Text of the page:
That is sweet!
Regular hook velcro from Rowley was stapled to the back edge of the board.
They fit beautifully and the installer's job was easier since he could peel back the corners to hang the shade.
Eventually I hope I'll receive photos of the installed shades, but for now, a table shot will have to do.

Friday, February 3, 2017

Hybrid Soft Cornice, part 3

Whew, this blog post is taking forever!
But this treatment was so much fun to make, I want to finish documenting it, for anyone who has the fortitude to keep reading about it.  This is going to be a long post.
Here it is, one more time:

And here's where I left off at the end of the last two posts.  The sections have been planned, marked, joined, cut, and pressed, laid out and aligned with the table grid.
Against the face fabric, interlining is laid in place, pressed, and cut to shape.
The buckram pieces are laid in place in the sections but not the pleats.  The bottom "seam" allowance is folded up and lightly glued against the buckram and interlining.  Blackout lining is then laid across it all and cut to shape like the interlining.  I also ran a little glue line around the perimeter of the blackout, to keep it in place.  But keep reading- it's not the glue that holds this together- it's all hand-sewn later.
 For the final layer, backing is cut to shape from regular lining, and a 2" continuous bias strip sewn on to create a facing.
 It's like magic when the facing is turned and pressed!  This makes me happy.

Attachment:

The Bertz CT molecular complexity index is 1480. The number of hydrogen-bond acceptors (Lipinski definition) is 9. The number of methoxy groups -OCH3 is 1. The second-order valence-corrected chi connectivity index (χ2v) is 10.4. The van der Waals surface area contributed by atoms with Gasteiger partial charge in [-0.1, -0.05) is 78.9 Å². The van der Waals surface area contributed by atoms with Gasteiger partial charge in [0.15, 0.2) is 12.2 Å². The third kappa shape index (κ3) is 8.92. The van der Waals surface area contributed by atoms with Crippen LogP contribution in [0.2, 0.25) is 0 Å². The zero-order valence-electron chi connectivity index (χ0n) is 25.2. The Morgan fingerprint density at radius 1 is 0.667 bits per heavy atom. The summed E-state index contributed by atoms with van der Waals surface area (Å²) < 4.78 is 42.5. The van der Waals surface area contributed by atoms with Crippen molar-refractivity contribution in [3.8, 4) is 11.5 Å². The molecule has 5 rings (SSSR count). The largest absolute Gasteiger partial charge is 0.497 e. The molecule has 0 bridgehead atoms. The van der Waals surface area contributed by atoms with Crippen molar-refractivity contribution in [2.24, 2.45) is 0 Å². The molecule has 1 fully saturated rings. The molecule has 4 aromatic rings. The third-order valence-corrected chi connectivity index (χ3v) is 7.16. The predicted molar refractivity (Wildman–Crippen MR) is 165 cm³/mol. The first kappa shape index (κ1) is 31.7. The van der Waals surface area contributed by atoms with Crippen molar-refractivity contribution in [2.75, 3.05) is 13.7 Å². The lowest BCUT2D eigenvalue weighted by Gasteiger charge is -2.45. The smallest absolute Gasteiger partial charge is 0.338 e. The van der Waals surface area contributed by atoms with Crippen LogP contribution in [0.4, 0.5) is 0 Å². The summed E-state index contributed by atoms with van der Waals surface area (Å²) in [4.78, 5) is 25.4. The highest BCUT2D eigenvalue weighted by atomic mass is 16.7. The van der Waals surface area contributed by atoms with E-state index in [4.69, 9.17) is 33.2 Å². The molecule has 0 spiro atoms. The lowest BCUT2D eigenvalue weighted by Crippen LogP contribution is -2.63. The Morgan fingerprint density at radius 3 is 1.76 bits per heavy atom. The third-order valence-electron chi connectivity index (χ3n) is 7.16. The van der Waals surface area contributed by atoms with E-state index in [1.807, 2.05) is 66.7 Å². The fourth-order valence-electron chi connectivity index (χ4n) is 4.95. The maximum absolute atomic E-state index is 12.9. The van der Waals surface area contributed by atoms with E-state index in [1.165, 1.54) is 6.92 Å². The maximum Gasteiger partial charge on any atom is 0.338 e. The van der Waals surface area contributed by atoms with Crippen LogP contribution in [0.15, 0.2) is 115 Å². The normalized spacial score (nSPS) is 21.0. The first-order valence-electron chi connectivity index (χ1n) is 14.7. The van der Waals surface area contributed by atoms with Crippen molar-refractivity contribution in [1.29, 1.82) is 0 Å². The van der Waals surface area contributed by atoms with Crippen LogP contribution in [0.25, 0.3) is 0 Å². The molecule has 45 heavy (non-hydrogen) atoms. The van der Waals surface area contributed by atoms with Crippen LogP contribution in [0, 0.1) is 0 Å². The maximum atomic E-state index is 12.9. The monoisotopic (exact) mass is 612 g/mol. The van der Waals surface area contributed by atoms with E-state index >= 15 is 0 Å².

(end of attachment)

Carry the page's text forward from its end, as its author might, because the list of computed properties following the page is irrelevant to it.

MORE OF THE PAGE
The faced lining is layered over the valance, and the bottom is sewn to the welting by hand.  With all the hand-basting I had already done, I figured in for a penny, in for a pound, right?  No glue is holding this treatment together!  I love how the hand-sewing makes a perfect welted bottom line.
At the corners the excess is folded to shape and ladder-stitched.
Since this treatment is not waterfalling off the top of the board, but instead stapled to the face of the board with a standing open box pleat header, I needed to be certain the layers would not droop inside the top.  First I joined the interlining and blackout with a running stitch, enclosing the buckram so it can't budge.
Then I lock-stitched the face fabric to the interlining.  Now I know that all the layers will stay put.
I folded the face fabric to the back, fold the lining under just below the top, and ladderstitched the lining across the valance.
Then I had the pleasure of turning the treatment over, folding and pressing in the pleats, and making sure the face measurement was correct!  I also drew a purple-pen line 4" down from the top using a quilter's rule, and secured the pleat areas with a tag gun so I could easily ant-trail staple the valance to the covered board.
Yay!  Nearly done.
I knotted the rope and hot-glued it to the staple line, and tied the cut ends tightly with matching thread.
Opening up the rope strands, I saturated the trim fiber with Rowley's fringe adhesive and let it dry.
The rope was snipped through the clear-drying glue, leaving a neat, smooth end.
Everybody was happy!  Even the back is beautiful.